PREVIOUS QUESTION:

 

NEXT QUESTION:

 

Is TENS good for rheumatoid arthritis?

ANSWER

TENS is a small device that sends electrical signals into your body through electrodes placed on your skin near the area that hurts. It's not clear exactly how it works, but it gives some people relief.

One theory is that it interrupts pain signals in your nerves. Another idea is that it triggers the release of endorphins -- chemicals that are your body's natural painkillers.

A TENS unit in your home may get you through a flare-up. Most people hurt less while the device is on, but after they turn it off, the pain usually comes back.

SOURCES:

Arthritis Foundation. Arthritis Today: "Rheumatoid Arthritis Pain Relief Without Drugs" and "Progressive Muscle Relaxation."

American College of Rheumatology: "Joint Injection/Aspiration."

Brosseau, L. The Cochrane Library: "Transcutaneous electrical nerve stimulation (TENS) for the treatment of rheumatoid arthritis in the hand." Published online January 21, 2009.

University of Maryland School of Medicine. Cochrane CAM Field: "Rheumatoid Arthritis."

Lyster, F.  , February 2011. Journal of Clinical Sleep Medicine

National Institute of Arthritis and Musculoskeletal and Skin Diseases: "Rheumatoid Arthritis."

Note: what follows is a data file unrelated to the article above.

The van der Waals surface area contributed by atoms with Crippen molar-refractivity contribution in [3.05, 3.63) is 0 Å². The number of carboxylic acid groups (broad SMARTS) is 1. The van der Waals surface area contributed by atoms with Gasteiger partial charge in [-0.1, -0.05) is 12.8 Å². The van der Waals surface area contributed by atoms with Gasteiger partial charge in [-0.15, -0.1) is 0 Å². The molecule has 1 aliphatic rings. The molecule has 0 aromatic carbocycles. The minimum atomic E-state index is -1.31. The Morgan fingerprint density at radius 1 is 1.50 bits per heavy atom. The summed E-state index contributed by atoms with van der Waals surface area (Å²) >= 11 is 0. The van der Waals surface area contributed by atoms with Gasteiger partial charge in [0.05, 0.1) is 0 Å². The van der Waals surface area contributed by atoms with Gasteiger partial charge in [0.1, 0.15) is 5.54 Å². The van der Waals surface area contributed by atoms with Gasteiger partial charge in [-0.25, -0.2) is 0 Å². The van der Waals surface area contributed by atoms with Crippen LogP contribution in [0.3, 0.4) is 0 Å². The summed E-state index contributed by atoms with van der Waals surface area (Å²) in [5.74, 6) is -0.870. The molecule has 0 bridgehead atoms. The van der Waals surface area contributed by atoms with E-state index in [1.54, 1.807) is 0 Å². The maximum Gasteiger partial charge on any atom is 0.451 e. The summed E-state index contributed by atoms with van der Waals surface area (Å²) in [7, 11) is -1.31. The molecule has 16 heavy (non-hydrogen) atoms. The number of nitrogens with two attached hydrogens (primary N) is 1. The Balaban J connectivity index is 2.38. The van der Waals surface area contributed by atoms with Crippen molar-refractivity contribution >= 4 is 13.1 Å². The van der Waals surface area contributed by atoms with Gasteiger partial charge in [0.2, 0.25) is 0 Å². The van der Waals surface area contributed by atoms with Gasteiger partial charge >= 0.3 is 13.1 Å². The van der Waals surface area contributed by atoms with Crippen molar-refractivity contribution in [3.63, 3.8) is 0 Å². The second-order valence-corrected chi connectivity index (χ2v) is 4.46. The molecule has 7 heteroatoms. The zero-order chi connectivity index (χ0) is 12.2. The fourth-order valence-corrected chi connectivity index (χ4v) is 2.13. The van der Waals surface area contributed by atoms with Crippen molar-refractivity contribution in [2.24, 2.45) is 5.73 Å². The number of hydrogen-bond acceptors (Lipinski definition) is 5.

National Rheumatoid Arthritis Society: "Sleep Improvement Strategies."

Reviewed by David Zelman on December 15, 2016

SOURCES:

Arthritis Foundation. Arthritis Today: "Rheumatoid Arthritis Pain Relief Without Drugs" and "Progressive Muscle Relaxation."

American College of Rheumatology: "Joint Injection/Aspiration."

Brosseau, L. The Cochrane Library: "Transcutaneous electrical nerve stimulation (TENS) for the treatment of rheumatoid arthritis in the hand." Published online January 21, 2009.

University of Maryland School of Medicine. Cochrane CAM Field: "Rheumatoid Arthritis."

Lyster, F.  , February 2011. Journal of Clinical Sleep Medicine

National Institute of Arthritis and Musculoskeletal and Skin Diseases: "Rheumatoid Arthritis." 

National Rheumatoid Arthritis Society: "Sleep Improvement Strategies."

Reviewed by David Zelman on December 15, 2016

NEXT QUESTION:

Should I talk to my partner about sex if I have rheumatoid arthritis?

WAS THIS ANSWER HELPFUL

"ALEXA, ASK WEBMD"

THIS TOOL DOES NOT PROVIDE MEDICAL ADVICE. It is intended for general informational purposes only and does not address individual circumstances. It is not a substitute for professional medical advice, diagnosis or treatment and should not be relied on to make decisions about your health. Never ignore professional medical advice in seeking treatment because of something you have read on the WebMD Site. If you think you may have a medical emergency, immediately call your doctor or dial 911.

    This tool does not provide medical advice. See additional information.

    Other Answers On: